“Despite the payment they made, they’re still in arrears for close to $100,000, but we’ve not pressured them,” Arora said, adding that the company was working with the Himani family to structure interest payments or extend the term of the loan.
The Himani family paid the $50,000 for July but refused to pay August’s bill. They instead shot back with the lawsuit that claims Itria’s FSRA documents are “in fact loans at an interest rate higher than the maximum interest rates allowed,” the suit claims.
It also accused Itria of using the FSRA “for the operation of a ‘payday lending’ business that violated” usury laws under the RICO Act.
“Itria strongly disputes the many false allegations made by the Himanis in the lawsuit, and advises that it will prosecute the action against the Himanis and their businesses, including counterclaims, to the fullest extent of the law,” Itria’s lawyers said in a statement on Monday. “Further, Itria was actively working with the Himanis to reach a suitable payment arrangement. The Himanis filed their lawsuit with no notice or warning to Itria, apparently to gain leverage in their negotiations.”
Merchant cash advance companies have been on the rise in recent years as banks have been less willing to lend money to small businesses, NBC News reported. In 2015, merchant cash advance operators provided about $8 billion to small businesses but the number shot up to about $19 billion in 2019, according to NBC News.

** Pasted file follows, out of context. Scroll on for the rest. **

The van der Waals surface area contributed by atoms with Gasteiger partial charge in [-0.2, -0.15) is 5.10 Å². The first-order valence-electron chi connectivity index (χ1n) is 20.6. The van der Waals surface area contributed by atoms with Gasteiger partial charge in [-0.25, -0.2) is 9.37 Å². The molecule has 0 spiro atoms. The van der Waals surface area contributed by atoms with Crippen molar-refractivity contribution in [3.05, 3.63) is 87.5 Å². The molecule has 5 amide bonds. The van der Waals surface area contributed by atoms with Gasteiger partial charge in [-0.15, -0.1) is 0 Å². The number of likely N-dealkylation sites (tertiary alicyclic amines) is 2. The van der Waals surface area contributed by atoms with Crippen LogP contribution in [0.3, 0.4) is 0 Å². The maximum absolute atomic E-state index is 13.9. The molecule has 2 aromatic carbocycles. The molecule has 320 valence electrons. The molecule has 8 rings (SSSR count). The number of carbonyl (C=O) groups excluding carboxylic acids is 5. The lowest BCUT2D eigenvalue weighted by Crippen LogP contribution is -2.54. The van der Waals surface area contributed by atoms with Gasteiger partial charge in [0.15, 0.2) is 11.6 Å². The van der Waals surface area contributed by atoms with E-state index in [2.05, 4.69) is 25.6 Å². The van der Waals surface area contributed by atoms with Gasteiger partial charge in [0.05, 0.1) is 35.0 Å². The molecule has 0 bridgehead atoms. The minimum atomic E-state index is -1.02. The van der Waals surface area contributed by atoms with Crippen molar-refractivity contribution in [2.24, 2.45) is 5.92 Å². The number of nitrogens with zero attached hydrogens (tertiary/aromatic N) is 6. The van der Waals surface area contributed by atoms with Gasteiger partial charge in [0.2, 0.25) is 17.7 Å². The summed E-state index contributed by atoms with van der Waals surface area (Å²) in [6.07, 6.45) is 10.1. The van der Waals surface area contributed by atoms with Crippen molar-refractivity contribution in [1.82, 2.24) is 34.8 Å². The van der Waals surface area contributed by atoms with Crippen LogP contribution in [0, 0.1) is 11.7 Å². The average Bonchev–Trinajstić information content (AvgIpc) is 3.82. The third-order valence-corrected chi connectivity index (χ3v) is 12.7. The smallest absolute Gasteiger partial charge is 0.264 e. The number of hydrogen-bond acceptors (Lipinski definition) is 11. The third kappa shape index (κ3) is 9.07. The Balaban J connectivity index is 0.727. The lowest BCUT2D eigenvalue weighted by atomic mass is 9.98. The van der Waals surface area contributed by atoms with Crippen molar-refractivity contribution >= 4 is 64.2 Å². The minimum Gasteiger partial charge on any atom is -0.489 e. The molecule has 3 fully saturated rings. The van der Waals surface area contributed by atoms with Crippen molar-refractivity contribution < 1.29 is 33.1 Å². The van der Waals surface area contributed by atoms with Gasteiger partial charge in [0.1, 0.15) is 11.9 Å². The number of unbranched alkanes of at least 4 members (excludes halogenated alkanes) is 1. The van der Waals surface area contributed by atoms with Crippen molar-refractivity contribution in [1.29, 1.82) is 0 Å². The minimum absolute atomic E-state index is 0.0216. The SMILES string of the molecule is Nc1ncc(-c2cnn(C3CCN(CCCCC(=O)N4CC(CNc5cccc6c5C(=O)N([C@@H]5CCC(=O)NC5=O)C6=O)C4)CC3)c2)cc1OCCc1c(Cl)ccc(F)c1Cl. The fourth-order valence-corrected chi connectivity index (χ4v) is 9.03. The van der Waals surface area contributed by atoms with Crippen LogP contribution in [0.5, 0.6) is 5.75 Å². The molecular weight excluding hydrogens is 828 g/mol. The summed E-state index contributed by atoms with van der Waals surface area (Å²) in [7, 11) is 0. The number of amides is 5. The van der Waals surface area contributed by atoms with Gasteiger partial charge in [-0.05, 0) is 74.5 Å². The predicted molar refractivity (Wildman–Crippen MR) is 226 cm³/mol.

Operators have come under fire amidst the pandemic for their aggressive collection practices with the Federal Trade Commission (FTC) and Attorney General Letitia James filing lawsuits against several companies. (Itria has not been accused by the FTC or attorney general of any wrongdoing.)
“We should closely scrutinize the marketing claim that these payday-style products are ‘flexible,’ with payments contingent on the credit card receivables of a small business,” FTC Commissioner Rohit Chopra said in a statement earlier this month. “In reality, this structure may be a sham, since many of these products require fixed daily payments, and lenders can file ‘confessions of judgment’ upon any slowdown in payments, with no notice or due process for borrowers.”
During the pandemic, merchant cash advance companies have aggressively turned to the courts to demand payment from small businesses, usually asking for lawyer fees along with the amount due, NBC News reported.
Arora denied that Itria provided “payday loans” or engaged in any improper lending practices. He said the Himani family — which gave a video testimonial praising Biz2Credit in 2015, went radio silent for four weeks before hitting Itria with the lawsuit.
“They were misguided by some lawyer to file this case,” Arora said. “The opposing party lawyer will write anything.”
Itria has filed more than 50 lawsuits in New York courts since March against businesses around the country, court records show. Arora disputed the number and said most of the cases were in the works pre-pandemic. In one case, Itria filed a suit within days of a Florida business missing a payment. Itria disputed the characterization of that suit, which it later withdrew, and said it only came after the business made a single payment to Itria then broke off all communication.
The company added that most of the cases were dismissed to accommodate clients during the coronavirus pandemic or after coming to settlements.
UPDATE: This story has been updated to include comments from Itria and its lawyers.